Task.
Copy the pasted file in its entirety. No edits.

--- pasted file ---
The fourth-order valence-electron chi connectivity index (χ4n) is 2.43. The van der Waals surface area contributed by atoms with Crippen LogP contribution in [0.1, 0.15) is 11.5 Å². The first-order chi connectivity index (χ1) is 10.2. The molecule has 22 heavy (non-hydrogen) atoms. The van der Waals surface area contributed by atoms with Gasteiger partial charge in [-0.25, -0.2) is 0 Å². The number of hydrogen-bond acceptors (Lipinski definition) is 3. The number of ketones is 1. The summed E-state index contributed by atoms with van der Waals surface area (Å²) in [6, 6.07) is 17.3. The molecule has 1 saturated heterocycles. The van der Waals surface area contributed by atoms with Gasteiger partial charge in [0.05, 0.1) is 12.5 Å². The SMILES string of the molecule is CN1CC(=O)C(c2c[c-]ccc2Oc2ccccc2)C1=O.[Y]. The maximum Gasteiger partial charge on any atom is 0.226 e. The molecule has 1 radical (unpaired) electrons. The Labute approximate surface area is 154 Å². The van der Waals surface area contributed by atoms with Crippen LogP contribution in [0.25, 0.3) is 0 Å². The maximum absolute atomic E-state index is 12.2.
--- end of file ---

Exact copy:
The fourth-order valence-electron chi connectivity index (χ4n) is 2.43. The van der Waals surface area contributed by atoms with Crippen LogP contribution in [0.1, 0.15) is 11.5 Å². The first-order chi connectivity index (χ1) is 10.2. The molecule has 22 heavy (non-hydrogen) atoms. The van der Waals surface area contributed by atoms with Gasteiger partial charge in [-0.25, -0.2) is 0 Å². The number of hydrogen-bond acceptors (Lipinski definition) is 3. The number of ketones is 1. The summed E-state index contributed by atoms with van der Waals surface area (Å²) in [6, 6.07) is 17.3. The molecule has 1 saturated heterocycles. The van der Waals surface area contributed by atoms with Gasteiger partial charge in [0.05, 0.1) is 12.5 Å². The SMILES string of the molecule is CN1CC(=O)C(c2c[c-]ccc2Oc2ccccc2)C1=O.[Y]. The maximum Gasteiger partial charge on any atom is 0.226 e. The molecule has 1 radical (unpaired) electrons. The Labute approximate surface area is 154 Å². The van der Waals surface area contributed by atoms with Crippen LogP contribution in [0.25, 0.3) is 0 Å². The maximum absolute atomic E-state index is 12.2.